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Picture: JSE
Picture: JSE

The JSE faces mixed Asian markets on Thursday morning, with major bourses mostly weaker as investors digest the future of the US economy and the possibility of an escalation in the conflict over Ukraine.

A report on Wednesday pointed to a partial withdrawal of Russian troops from its border with that country as soldiers finished exercises, but a number of Western officials have indicated there is no sign of deescalation.

Oil prices have remained volatile, with the market also watching for the possibility of progress in a nuclear deal with Iran, which could cause increased supply from that country.

Brent crude rose 2.18% to $93.88 a barrel in morning trade on Thursday, up more than a fifth so far in 2022, but having lost almost 4% in the prior two sessions.

US markets were little changed overnight, but showed recovery towards their close, with retail sales data for January coming in higher than expected, and after the release of minutes from the US Federal Reserve's last meeting.

While the minutes did show plans for aggressive tightening, they also didn't provide much support to expectations the Fed is preparing to raise rates by 50 basis points in March, said National Australia Bank head of foreign exchange strategy Ray Attrill in a note.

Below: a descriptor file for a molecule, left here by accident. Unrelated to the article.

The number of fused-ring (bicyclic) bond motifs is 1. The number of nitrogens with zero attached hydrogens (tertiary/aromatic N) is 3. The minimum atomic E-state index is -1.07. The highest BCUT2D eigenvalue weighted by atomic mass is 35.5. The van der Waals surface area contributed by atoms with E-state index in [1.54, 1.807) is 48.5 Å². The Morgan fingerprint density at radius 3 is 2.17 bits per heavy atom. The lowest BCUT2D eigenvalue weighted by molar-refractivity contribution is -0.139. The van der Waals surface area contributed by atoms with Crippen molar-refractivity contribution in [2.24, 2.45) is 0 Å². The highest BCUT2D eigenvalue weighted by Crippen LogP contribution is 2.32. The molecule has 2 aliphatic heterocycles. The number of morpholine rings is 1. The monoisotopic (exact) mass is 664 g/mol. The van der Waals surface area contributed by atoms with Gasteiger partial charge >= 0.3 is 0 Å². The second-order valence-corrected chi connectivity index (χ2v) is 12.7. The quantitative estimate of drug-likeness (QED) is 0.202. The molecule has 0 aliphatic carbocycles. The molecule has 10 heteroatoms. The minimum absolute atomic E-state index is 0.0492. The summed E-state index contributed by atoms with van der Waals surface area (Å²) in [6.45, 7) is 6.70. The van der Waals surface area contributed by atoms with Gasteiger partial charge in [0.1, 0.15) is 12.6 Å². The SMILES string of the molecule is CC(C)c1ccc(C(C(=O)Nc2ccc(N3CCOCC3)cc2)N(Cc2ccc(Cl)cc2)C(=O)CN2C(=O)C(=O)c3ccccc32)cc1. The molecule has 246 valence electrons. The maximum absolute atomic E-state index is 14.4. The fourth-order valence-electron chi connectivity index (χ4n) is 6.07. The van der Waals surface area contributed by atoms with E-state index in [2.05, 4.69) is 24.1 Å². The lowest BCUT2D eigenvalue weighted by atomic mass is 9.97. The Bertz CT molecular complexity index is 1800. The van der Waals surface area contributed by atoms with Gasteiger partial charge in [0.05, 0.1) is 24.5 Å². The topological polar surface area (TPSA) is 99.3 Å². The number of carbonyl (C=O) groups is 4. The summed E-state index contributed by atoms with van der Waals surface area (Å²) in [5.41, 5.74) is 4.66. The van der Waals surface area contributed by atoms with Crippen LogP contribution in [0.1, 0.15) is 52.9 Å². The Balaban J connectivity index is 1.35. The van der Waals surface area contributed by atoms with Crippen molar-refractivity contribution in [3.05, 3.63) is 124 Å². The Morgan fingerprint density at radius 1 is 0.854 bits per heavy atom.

In early trade the Shanghai Composite was up 0.35%, the Hang Seng was flat, while the Nikkei fell 0.19%.

Tencent, which influences the JSE via the Naspers stable, was little changed.

Gold was up 0.24% to $1,873.74/oz while platinum lost 0.14% to $1,060.50.

The rand was 0.4% weaker at R15.04/$, having gained 0.75% on Wednesday, and having firmed 5.56% so far in 2022.

Retailer Truworths is due to release its results for its half-year to December later, saying in a trading update in January group retail sales rose 2%, weighed down by civil unrest, supply-chain issues and erratic electricity supply. Headline earnings per share (Heps) are expected to rise at least 29%, the group said.

Gold Fields is due to report its results for the year to end-December later, expecting a rise in Heps of at least 6%, saying gold production had risen 5% towards the upper end of its guidance range.



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